WASHINGTON – Al-Qaeda and other terrorist groups have expanded their online presence with increased use of social media, creating new challenges for thwarting attacks, said a study released Wednesday.
The study released by the Woodrow Wilson Center’s DC Commons Lab found terrorist groups have moved their online presence to outlets such as YouTube, Twitter, Facebook and Instagram.
“All terrorist organizations are online using many platforms,” said Gabriel Weimann, a University of Haifa professor of communication and author of the report.
“From the point of view of a terrorist, (social media) provides an important advantage: anonymity,” Weimann told a forum at the Wilson Center where the study was released.
Weimann said these social media have become important tools for recruitment, propaganda, fundraising and even for training — such as how to build a bomb.
Weimann, who has been studying communications of terrorists for years, said that in 1998 only 12 terrorist-related websites were in existence, and now the figure has grown to nearly 10,000 plus related social media presence.
“They have launched forums and chatrooms. They added social media,” he said. Weiman said the groups “never invented anything” online but have taken advantage of online freedom to create tools such as the slick online English-language magazine “Inspire” used to recruit and train sympathizers in the United States and elsewhere.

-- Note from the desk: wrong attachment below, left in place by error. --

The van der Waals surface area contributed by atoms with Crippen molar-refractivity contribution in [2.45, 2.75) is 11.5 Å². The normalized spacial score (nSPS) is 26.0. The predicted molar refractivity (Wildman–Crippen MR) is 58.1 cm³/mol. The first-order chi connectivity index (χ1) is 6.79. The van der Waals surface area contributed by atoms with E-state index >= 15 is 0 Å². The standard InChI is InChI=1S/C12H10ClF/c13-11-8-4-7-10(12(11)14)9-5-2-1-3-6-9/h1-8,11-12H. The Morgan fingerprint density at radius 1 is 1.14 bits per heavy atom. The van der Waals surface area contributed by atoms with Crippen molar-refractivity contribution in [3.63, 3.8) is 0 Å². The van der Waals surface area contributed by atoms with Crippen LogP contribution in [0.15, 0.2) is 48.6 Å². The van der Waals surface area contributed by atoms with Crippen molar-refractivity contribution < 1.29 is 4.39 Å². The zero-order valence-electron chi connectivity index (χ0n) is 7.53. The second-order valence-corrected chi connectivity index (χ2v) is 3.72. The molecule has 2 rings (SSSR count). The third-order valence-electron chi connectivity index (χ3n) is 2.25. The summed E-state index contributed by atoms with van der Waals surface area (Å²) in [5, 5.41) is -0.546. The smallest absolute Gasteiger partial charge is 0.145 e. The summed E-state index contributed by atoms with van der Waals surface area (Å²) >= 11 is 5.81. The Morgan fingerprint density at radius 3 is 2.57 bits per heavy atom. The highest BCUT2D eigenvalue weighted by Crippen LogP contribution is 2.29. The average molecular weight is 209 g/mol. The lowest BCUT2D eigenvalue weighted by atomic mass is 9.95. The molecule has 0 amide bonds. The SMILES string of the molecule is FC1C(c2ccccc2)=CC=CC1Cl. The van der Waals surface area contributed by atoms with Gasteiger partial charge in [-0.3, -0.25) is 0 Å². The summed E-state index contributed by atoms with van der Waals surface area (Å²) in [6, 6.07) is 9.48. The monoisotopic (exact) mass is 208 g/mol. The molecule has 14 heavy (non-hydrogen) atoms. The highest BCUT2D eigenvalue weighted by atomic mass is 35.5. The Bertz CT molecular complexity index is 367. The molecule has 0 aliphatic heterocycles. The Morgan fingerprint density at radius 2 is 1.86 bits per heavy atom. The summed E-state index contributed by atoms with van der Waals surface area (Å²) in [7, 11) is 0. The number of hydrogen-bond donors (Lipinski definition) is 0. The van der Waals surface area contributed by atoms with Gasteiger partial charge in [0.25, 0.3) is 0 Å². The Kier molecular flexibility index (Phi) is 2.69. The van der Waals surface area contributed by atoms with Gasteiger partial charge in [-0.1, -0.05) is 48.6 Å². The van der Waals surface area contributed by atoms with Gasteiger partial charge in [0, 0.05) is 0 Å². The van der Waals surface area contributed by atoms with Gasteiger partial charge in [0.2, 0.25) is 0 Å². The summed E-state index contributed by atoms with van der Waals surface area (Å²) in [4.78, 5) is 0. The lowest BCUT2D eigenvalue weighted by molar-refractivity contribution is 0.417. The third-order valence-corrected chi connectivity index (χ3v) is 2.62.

Targeting the young
Social media allow terrorist groups to take a more proactive role in reaching people, and can connect more easily with a younger audience.
“Terrorists have good reasons to use social media,” he says in the study.
“First, these channels are by far the most popular with their intended audience, which allows terrorist organizations to be part of the mainstream. Second, social media channels are user-friendly, reliable, and free. Finally, social networking allows terrorists to reach out to their target audiences and virtually ‘knock on their doors’ — in contrast to older models of websites in which terrorists had to wait for visitors to come to them.”
Weimann said the social media enables groups to keep alive some of their heroes, like Yemeni-American cleric Anwar al-Awlaki, who was killed in a US drone attack after being targeted by Washington for fomenting terror attacks.
YouTube has simplified sharing for terror organizations of videos, including those of assassinations and kidnappings, the report said.
And Twitter has become a way for groups to “live tweet” actions, such as last year’s deadly attack on the Westgate shopping mall in Kenya, Weimann added.
Weimann argued that trying to block terrorists’ online activity is mainly counterproductive, and that it may be more useful to monitor and learn from their online activities.
“There is no way to block them,” he said.
The Al Qaeda linked group Al-Shebab was removed from Twitter after the Westgate attack, he noted, “but they were back up in a few days.”
Weimann said the growing online presence of terrorists underscores the need for improving surveillance, such as systems used by the National Security Agency, but with safeguard to protect privacy.
“There is a crucial need for monitoring” or terrorists online, he said, “but all of this must be regulated.”
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